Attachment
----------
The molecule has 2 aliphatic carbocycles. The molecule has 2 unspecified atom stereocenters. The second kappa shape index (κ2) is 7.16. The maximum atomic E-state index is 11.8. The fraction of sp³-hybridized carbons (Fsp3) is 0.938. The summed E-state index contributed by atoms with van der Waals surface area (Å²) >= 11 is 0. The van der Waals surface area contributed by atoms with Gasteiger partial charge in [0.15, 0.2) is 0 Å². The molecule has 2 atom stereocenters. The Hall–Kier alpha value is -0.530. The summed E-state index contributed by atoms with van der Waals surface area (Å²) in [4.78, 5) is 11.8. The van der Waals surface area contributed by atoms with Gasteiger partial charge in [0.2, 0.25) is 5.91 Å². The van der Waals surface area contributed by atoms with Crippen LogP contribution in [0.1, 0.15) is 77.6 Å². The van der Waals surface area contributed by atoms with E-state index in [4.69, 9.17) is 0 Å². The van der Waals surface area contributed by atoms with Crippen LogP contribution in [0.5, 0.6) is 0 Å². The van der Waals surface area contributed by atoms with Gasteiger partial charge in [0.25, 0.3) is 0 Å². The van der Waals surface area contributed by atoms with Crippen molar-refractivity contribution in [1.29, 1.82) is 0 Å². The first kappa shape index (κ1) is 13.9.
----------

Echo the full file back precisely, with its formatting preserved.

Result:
The molecule has 2 aliphatic carbocycles. The molecule has 2 unspecified atom stereocenters. The second kappa shape index (κ2) is 7.16. The maximum atomic E-state index is 11.8. The fraction of sp³-hybridized carbons (Fsp3) is 0.938. The summed E-state index contributed by atoms with van der Waals surface area (Å²) >= 11 is 0. The van der Waals surface area contributed by atoms with Gasteiger partial charge in [0.15, 0.2) is 0 Å². The molecule has 2 atom stereocenters. The Hall–Kier alpha value is -0.530. The summed E-state index contributed by atoms with van der Waals surface area (Å²) in [4.78, 5) is 11.8. The van der Waals surface area contributed by atoms with Gasteiger partial charge in [0.2, 0.25) is 5.91 Å². The van der Waals surface area contributed by atoms with Crippen LogP contribution in [0.1, 0.15) is 77.6 Å². The van der Waals surface area contributed by atoms with E-state index in [4.69, 9.17) is 0 Å². The van der Waals surface area contributed by atoms with Crippen LogP contribution in [0.5, 0.6) is 0 Å². The van der Waals surface area contributed by atoms with Gasteiger partial charge in [0.25, 0.3) is 0 Å². The van der Waals surface area contributed by atoms with Crippen molar-refractivity contribution in [1.29, 1.82) is 0 Å². The first kappa shape index (κ1) is 13.9.